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Breaking down financial and political factors shaping Brazil’s economic landscape – and what it means for corn and soybean growers in the U.S.

Jacqueline Holland, Grain market analyst

November 2, 2022

5 Min Read
US dollars and Brazil real currency

On Tuesday, outgoing President Jair Bolsonaro agreed to transition power to election runoff winner Luiz Inàcio Lula da Silva, who previously served as Brazil’s president from 2003-2011. Bolsonaro did not formally concede the election yet, despite losing to Lula in a 50.9% to 49.1% runoff contest.

As evidenced by the markets, Lula’s victory has significant implications for U.S. farmers. But first, we need to cover a few financial fundamentals to understand the significance of Brazil’s election excitement.

The real deal

For the last several months, I have explained how a stronger U.S. dollar represented a safe haven asset for global investors during periods of high global economic uncertainty. During that time, stock and equity index prices have fallen as investors have sought to pool their money into less risky assets, like Treasury bonds.

But not everyone is searching for a safe haven. For investors who have been looking for higher returns, the Brazilian currency, the real, has provided profit opportunities this year. The Brazilian real has rapidly appreciated against the dollar this year because Brazil’s central bank was quicker to raise interest rates in response to pandemic-induced inflation than the U.S. Federal Reserve.

These rate hikes are not an apples-to-apples comparison: by volume, the U.S. has a larger trade market than Brazil, which exposes Brazil to higher chances of domestic price increases. Which is just a fancy way of saying Brazil already had inflation issues before the pandemic.

But Brazil’s timely rate hikes have already proven to be effective – inflation has decreased over the past three months. Brazil’s booming renewable energy sector, as well as its domestic oil production, has shielded the country from global energy price increases, which are currently fueling inflationary pressures in the European Union (and to a lesser extent, the U.S.).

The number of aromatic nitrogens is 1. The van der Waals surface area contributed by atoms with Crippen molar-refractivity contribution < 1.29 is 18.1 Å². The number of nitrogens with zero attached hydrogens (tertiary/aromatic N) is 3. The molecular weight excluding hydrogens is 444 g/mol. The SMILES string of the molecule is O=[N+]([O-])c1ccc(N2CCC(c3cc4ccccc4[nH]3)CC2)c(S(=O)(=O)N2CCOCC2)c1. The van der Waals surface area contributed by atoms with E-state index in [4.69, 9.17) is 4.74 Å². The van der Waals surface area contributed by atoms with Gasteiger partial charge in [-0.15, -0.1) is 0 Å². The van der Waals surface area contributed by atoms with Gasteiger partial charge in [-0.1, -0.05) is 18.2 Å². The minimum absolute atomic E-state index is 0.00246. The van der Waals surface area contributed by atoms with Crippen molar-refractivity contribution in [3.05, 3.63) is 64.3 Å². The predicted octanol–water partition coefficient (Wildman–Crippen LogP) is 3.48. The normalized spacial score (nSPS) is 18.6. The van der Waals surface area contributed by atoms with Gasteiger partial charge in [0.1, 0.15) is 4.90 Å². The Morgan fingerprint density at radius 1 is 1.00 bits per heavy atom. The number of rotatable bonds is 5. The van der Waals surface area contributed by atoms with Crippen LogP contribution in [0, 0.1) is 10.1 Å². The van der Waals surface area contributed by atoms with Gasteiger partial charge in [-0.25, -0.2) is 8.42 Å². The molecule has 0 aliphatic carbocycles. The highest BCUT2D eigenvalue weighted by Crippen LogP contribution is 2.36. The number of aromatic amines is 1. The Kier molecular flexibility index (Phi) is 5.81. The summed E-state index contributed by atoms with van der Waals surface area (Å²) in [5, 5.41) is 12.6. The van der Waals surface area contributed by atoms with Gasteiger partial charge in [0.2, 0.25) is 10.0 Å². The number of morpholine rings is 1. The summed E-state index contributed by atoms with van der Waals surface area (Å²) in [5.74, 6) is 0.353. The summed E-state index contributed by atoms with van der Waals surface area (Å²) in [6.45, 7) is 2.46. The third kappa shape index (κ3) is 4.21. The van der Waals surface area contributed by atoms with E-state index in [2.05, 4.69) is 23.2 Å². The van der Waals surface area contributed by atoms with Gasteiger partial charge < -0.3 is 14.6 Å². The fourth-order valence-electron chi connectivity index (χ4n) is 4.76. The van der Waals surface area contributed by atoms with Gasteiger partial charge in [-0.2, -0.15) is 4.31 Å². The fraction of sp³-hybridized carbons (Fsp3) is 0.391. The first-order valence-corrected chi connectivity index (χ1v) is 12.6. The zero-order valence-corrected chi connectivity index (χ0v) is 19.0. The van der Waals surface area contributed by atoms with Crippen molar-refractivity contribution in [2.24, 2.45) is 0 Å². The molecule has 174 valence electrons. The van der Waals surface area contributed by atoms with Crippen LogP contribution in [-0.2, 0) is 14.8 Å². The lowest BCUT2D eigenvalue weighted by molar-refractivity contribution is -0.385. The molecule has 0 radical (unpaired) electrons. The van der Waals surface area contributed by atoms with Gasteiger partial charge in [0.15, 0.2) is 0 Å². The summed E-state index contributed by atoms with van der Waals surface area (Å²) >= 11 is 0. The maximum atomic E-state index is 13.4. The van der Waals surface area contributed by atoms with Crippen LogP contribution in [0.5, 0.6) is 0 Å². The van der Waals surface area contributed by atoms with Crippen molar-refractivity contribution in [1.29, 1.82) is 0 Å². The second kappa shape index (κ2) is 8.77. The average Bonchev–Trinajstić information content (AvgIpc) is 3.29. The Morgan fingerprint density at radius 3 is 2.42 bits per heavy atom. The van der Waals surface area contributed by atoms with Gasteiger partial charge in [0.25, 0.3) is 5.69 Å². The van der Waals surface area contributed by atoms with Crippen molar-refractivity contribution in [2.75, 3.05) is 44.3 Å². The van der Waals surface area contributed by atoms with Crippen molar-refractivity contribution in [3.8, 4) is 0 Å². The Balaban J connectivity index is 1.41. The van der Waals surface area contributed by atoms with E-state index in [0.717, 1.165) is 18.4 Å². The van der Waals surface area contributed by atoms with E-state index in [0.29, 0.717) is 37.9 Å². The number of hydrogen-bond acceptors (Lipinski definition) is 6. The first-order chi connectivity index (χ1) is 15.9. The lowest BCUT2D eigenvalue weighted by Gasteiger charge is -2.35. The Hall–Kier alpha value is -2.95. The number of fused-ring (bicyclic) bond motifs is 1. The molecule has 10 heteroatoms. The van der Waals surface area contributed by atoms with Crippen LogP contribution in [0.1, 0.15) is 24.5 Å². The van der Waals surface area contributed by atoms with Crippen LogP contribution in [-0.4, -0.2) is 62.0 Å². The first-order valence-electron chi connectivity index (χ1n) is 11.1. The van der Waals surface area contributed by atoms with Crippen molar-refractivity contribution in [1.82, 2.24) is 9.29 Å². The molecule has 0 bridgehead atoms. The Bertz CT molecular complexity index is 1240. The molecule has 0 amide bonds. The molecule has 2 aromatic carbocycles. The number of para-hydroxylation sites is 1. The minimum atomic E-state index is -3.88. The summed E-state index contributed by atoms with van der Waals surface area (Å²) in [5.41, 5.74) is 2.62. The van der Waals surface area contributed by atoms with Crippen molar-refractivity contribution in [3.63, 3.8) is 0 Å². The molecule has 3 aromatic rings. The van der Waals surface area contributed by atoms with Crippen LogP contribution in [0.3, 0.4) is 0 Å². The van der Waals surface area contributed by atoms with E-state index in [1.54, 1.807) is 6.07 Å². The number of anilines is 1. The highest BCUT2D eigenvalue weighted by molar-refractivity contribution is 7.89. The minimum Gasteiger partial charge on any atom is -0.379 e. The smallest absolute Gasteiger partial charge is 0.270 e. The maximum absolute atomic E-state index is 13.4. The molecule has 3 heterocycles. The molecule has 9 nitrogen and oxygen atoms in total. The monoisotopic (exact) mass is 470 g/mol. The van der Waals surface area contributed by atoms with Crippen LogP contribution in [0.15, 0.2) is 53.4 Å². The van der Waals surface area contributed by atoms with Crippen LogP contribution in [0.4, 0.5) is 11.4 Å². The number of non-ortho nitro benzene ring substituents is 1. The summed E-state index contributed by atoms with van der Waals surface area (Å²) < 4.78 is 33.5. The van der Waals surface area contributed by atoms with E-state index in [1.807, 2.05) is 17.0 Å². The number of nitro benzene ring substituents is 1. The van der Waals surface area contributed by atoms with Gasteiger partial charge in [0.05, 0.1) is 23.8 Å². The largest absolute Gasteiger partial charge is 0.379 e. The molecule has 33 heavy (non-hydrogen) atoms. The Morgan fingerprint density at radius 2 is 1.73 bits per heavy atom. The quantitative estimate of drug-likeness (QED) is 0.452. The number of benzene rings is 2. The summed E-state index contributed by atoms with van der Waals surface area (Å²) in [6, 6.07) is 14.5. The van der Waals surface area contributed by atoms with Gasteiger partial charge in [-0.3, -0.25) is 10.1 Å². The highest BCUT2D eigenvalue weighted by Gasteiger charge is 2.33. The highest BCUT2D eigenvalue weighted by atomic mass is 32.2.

The higher interest rates have also increased yields on Brazilian bonds relative to U.S. T-bonds, which has helped the Brazilian real soar to record heights this year. Brazil’s stock index, Ibovespa, is up nearly 14% on the year.

The S&P 500? Down nearly 20% in the same time period as of yesterday’s closing bell.

Economic and political headwinds for Brazil

It’s not all wine and roses in Brazil – Lula heavily leveraged debt to fuel economic expansion during his first presidential term and will walk into office with less budget flexibility than at that time due to Brazil’s heavy debt load. That could limit Brazil’s economic growth going forward.

Bolsonaro grew fossil fuel development (dropped diesel fuel prices, which is a key reason why Brazilian truckers have been protesting Bolsonaro’s loss) and expanded corn and soybean acreages, all of which benefited Brazilian farmers.

And Lula is less likely to prioritize interests of large Brazilian farmers, with stronger Amazon rainforest protections at the top of his agenda. That could throw into doubt more acreage expansion in Brazil. Lula also campaigned on more stringent regulations for sustainable farming practices. In his victory speech on Sunday night, Lula proclaimed that Brazil is “not interested in the role of an eternal commodity exporter."

Those aren’t the words buyers in these tight grain and oilseed markets needed to hear, especially as high prices are (literally) begging the market to bring more acres into production after several key global food producers have suffered weather-related crop shortfalls over the last couple years, in conjunction with the Black Sea conflict that has further constricted global food supplies.